Tweet Sheets utilise the succinct element of Twitter and utilise it for revision purposes with great effect.
After downloading the A4 Tweet Sheet, cut along the dotted lines, separating the sheet into the 10 separate Tweet Cards.
These convenient, hand-sized cards can now be used for revision, using the short, simple sentences as per Twitter. You can either Tweet on the front and summarise on the back, or use just the front to summarise large blocks of information or text.
Using emojis and txt spk is a great way of getting more details into the allocated 140 characters.
This revision resource has been designed with a nod to the Cornell note taking layout. In this version, however, the layout is altered to allow effective summaries to be created.
At the top is the space for the subject and topic. This is important as it helps to keep your revision organised.
The main body of the layout (RECORD) is there for your revision notes. Try to steer clear of long, cumbersome notes, instead, focus on shorter bullet point notes and simple diagrams.
From there, the next step is to REDUCE each subtopic into just key words and trigger phrases that are easier to remember and simple to recall.
The final part is then to REVIEW; to write a simple summary that will help to summarise the whole document.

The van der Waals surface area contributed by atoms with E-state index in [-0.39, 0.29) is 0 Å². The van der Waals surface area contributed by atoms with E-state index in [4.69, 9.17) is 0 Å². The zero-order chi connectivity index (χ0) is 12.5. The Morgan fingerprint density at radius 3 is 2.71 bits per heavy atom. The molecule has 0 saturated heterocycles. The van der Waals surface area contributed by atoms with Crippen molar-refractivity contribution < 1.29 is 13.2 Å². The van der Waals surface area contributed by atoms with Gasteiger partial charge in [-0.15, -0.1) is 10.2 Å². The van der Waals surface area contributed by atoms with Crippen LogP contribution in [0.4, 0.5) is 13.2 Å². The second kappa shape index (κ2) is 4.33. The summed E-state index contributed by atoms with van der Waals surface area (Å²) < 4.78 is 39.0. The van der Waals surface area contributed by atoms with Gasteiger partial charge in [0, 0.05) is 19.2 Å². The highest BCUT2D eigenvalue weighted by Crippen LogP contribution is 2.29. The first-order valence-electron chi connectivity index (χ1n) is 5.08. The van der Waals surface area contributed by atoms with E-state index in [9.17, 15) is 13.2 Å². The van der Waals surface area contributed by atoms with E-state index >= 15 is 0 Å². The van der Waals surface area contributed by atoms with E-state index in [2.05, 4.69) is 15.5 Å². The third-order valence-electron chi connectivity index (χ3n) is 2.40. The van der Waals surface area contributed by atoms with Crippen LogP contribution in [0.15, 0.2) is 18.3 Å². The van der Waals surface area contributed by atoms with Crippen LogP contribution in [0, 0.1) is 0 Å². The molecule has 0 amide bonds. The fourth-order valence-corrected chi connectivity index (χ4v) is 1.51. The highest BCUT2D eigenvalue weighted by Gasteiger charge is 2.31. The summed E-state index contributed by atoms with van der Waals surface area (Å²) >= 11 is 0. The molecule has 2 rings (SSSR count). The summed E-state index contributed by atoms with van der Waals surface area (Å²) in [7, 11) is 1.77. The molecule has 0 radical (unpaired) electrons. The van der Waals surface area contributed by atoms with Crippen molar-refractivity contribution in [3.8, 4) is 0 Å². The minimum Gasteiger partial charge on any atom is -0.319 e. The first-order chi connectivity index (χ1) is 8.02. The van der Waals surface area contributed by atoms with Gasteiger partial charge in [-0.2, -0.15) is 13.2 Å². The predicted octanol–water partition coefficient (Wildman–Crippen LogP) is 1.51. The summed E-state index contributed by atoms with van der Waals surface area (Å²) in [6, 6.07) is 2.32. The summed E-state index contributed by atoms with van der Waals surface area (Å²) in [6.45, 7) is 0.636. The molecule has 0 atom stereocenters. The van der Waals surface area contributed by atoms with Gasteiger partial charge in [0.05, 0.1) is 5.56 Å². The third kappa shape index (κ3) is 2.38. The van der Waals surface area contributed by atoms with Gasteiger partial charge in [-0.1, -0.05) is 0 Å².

The REDUCE and REVIEW sections are placed on the outer edges of the page so it makes it easier to find what you’re looking for when flicking through many Cornell pages.
Due to the linear nature of the exams system, being organised and making sure that you have the time to revise everything you need, has never been more important or essential.
These two simple revision planners work well as a starting point.
The Subject Revision Planner is a simple list where you gather together all your topics for a specific subject. You should have one list per subject. The little circles are your review points; every time you return to review a topic (spend just 60 seconds doing this) check off a re view point. The more times you come back to review a topic, the flatter the ‘forgetting curve’ becomes. ach topic should be no more than just a few lessons worth because these are going to form your revision ‘time blocks’.
The Weekly Revision Timetable is where each of these ‘time blocks’ go. Each block is 25 minutes long (in-line with the Pomodoro Technique) to ensure that you stay focussed. After each block is a 5 minute break.
These two resources are designed to be both simple and effective to use.